In 1983, while adapting The Outsiders, S.E. Hinton’s famous novel about young, full-blooded Oklahoma gangs with names like Ponyboy and Sodapop, Francis Ford Coppola was dissatisfied. He didn’t like the style of his adaptation, finding the color and direction too saccharine; here was a film about hard times that risked making those times look like the good old days. During production he started reading another S.E. Hinton young adult book about young, full-blooded Oklahoma gangs with names like Motorcycle Boy, Smokey, and Rusty James: Rumble Fish. While finishing work on the former, Coppola dreamed of filming the latter, which he found personal and saw as the perfect avenue for artistic expression.
The story of Rumble Fish takes us back to the rougher, poorer areas of Tulsa, Oklahoma. High schooler Rusty James is trying to fill a hole that started to fill up space when his brother, Motorcycle Boy, fled the scene for California. Motorcycle Boy was a big deal, not just to Rusty James but also to everyone else. He was a legend. The signs and walls are still tagged with “Motorcycle Boy Reigns.” When Motorcycle Boy returns, he hopes that his brother will find a pathway that leads away from destruction rather than constantly spiraling toward it. It’s a story about family, loss, and finding surer footing, and it was an inspiration to an artistic filmmaker who was feeling uninspired by his current project.
His fantasies about filming Rumble Fish kept growing. It would be in black and white, because one of the central characters is color blind. He’d make it an homage to German expressionist films of the 1920s by introducing steep angles and painted shadows. A fight scene would look more like a ballet, only unlike West Side Story this one would be truly violent. A dying character will levitate and see who mourns for him. A scantily clad young lady will hang out on the high cabinets of the high school.
Though he had to go to Universal for funds (Warner Brothers, funding The Outsiders, weren’t too keen on the prospect), Coppola got his wish. In fact, just a couple of weeks after wrapping on The Outsiders Coppola wrangled together much of the same crew and some of the same cast members to start his production of Rumble Fish. Both films were released in 1983. The Outsiders, which came out in March, went on to make over three times its $10 million budget. Audiences ate it up and, it seems should have been primed for a quick follow up come fall. But Rumble Fish, out in October, only made a quarter of its $10 million budget. A member in the audience with Roger Ebert, who liked the film, got up and said he wished he’d stayed home and watched Dallas on the television. It’s probably that this financial failure led directly to The Godfather: Part III, which Coppola never wanted to make but which would fill up coffers again.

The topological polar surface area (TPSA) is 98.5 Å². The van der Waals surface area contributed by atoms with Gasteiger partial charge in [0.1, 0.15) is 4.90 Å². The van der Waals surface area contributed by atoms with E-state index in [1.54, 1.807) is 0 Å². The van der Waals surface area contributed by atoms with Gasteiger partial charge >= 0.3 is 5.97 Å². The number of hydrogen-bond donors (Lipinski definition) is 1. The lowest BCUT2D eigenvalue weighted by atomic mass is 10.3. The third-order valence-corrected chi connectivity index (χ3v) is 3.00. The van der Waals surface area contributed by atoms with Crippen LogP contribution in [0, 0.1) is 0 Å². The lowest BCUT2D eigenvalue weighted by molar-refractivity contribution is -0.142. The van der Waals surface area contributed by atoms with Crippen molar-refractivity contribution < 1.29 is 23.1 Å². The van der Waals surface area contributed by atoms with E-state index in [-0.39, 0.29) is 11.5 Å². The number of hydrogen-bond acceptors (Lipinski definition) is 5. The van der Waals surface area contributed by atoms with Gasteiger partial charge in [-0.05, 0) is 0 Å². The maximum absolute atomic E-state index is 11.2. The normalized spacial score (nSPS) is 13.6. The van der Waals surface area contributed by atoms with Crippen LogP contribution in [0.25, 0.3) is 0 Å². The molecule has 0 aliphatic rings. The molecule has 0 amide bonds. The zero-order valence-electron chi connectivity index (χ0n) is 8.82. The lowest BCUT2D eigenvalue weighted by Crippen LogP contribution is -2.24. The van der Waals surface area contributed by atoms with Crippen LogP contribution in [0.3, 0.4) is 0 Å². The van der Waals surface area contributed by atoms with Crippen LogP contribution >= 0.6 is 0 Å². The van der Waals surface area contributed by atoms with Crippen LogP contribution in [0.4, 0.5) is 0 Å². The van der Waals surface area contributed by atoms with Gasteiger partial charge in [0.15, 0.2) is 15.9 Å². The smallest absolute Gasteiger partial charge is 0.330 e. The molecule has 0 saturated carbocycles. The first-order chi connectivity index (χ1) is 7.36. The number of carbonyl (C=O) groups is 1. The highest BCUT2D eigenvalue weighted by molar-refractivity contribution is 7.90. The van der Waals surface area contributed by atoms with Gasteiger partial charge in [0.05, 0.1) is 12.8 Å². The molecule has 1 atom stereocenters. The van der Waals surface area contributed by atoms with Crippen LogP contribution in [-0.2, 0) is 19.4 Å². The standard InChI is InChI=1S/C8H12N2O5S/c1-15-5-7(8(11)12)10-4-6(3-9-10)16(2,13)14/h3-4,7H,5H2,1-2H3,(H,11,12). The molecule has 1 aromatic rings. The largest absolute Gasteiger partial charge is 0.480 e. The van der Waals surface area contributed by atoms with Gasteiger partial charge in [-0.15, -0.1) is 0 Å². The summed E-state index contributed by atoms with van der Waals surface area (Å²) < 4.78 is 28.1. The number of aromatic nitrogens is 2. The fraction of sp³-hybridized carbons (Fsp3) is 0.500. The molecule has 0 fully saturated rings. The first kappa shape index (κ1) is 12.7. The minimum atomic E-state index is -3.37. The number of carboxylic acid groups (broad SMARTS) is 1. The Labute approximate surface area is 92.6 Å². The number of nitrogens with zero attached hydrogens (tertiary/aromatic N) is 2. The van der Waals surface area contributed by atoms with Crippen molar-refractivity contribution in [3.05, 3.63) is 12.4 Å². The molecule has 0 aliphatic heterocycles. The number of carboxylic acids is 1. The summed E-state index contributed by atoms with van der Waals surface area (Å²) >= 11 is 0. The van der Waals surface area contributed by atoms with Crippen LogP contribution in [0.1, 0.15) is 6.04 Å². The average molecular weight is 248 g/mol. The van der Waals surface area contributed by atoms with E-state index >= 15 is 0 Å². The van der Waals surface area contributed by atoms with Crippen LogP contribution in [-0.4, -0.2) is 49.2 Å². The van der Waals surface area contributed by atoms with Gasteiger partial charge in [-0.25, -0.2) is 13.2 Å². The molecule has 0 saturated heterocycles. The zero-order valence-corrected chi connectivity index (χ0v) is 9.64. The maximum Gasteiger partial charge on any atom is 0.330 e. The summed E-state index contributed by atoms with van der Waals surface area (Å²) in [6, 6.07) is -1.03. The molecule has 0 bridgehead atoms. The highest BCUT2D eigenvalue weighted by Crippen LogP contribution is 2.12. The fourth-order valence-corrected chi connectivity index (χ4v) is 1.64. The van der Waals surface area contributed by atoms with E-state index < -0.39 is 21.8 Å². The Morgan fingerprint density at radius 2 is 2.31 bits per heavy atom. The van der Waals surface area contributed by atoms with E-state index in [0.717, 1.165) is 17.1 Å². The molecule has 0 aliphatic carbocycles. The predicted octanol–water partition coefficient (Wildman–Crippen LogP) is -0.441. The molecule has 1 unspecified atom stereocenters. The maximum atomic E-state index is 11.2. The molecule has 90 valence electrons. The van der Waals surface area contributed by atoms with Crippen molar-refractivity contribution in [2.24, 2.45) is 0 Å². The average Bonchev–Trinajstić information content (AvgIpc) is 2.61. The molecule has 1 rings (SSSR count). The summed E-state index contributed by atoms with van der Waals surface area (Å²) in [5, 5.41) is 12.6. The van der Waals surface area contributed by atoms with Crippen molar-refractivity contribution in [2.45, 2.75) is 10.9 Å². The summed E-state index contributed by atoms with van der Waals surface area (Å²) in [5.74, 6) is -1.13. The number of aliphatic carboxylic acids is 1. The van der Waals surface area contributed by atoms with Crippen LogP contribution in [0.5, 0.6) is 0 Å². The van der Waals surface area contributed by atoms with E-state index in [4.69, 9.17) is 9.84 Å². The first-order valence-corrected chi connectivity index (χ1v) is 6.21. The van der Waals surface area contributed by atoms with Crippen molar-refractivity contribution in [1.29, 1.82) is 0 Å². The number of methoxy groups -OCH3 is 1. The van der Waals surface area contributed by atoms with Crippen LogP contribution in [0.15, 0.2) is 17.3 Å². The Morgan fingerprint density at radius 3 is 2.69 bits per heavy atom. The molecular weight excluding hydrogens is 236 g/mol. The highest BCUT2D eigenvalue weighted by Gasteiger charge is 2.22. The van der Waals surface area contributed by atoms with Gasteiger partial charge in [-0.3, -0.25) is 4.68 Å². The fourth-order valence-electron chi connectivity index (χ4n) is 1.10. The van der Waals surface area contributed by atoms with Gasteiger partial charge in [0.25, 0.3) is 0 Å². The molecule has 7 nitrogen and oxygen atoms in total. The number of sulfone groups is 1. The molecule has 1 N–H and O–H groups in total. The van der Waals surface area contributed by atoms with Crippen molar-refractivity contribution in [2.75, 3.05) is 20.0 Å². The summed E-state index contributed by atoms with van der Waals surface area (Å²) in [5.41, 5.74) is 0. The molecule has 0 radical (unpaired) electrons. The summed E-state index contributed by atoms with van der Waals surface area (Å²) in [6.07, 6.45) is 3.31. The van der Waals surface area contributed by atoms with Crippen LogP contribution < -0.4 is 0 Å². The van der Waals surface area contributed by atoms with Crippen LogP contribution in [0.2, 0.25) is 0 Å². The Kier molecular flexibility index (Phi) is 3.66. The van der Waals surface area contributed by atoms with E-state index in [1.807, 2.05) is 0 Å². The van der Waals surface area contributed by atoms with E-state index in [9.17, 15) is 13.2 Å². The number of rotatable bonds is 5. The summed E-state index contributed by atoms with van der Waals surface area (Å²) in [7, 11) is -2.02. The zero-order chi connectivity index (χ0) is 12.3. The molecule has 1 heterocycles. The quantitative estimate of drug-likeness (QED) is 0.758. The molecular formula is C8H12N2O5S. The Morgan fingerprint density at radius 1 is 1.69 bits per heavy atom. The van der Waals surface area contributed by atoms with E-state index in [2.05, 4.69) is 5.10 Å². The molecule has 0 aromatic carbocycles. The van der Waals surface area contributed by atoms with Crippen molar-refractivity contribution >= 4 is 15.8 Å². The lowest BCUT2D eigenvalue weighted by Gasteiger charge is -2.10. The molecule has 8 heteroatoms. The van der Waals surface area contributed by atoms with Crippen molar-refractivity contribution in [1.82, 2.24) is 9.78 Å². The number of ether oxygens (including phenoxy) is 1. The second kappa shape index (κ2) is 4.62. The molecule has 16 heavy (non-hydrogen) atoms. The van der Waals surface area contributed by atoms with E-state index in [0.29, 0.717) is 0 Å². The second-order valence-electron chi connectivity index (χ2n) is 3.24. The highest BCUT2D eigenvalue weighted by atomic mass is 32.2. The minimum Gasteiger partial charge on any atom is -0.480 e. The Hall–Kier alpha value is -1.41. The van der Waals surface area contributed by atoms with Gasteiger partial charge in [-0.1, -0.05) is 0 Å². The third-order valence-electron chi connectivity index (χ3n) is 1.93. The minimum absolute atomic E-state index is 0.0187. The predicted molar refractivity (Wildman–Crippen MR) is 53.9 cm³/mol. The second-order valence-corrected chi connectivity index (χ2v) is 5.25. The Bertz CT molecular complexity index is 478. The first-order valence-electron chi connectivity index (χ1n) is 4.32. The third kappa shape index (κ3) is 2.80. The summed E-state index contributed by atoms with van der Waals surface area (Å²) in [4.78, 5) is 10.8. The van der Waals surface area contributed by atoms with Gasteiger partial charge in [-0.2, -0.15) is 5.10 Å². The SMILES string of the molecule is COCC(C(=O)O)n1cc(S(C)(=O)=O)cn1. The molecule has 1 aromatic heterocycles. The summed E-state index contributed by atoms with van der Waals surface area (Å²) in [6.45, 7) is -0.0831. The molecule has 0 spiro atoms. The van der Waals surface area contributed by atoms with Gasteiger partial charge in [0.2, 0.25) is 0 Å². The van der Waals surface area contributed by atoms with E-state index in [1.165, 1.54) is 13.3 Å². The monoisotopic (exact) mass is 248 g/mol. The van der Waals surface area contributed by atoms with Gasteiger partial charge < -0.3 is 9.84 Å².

This week, The Criterion Collection has given us access to see more of the depths in Coppola’s artistic vision that was dismissed upon its initial release, and hopefully more people will be in a position to reevaluate such a personal project from such an acclaimed director.
With Rumble Fish Coppola went beyond where his audience, his studio, and many of his fans were willing to go in an effort to satisfy his artistic desires. He may have gone too far for even fans of Criterion’s strangest offerings. Rumble Fish is an indulgent, highly stylized, sometimes awkward bit of cinema. Just check out this trailer:
If one isn’t in a generous mood while viewing the film, I don’t think the film’s virtues come to the forefront. Its style is constantly challenging the story, threatening to be the only thing a viewer registers. The score tugs in the same manner. Much of Matt Dillon’s Rusty James — “My brother’s the coolest” — is consciously over the top. Was Coppola trying to alienate his audience? And just how did Universal respond when they saw what was going on? I’m just glad I wasn’t there.
However, if one is willing to look behind these elements and trust Coppola, whether it appears he deserves it or not, there’s much more to this strange film. I’ll admit here what you may have already guessed: I’m not the biggest fan of Rumble Fish. I find it difficult to trust Coppola fully. However, it’s stayed under my skin, and The Criterion Collection edition, which is filled with valuable new interviews with many involved, particularly Coppola himself, has given me pause and made me reconsider the film again, just as I hope it does for others. It’s been a fine experience.
What struck me more this time around was the sense of loss. There’s blatant loss in the film, of course — this is a gang movie — but there’s also subtle loss, depicted beautifully as the clouds move across the sky. What is lost day-by-day, simply because time is passing? And what, in this particular case, is lost day-by-day when time passes with such toxicity? The score suddenly isn’t so out of place; rather, it feels like time is collapsing around the characters as if the sky is falling in. The acting is over the top because these hearts are about to burst like a machine building up way too much pressure.
I’ve realized this high-volume style, which can be unpleasant, turns out to serve the film’s themes better than any nostalgic tone could. I may not enjoy it, but I’m appreciating Rumble Fish more and more. I’m finding nooks and crannies that house surprisingly rich veins of gold. Thanks to the supplements, I’ve started to see less Coppola’s boldness and more of Coppola’s own tiny tremors. The material has become beside the point. My discomfort with the style, my growing sense of why a man in Coppola’s position chose that style, has begun to bear its own strange fruit.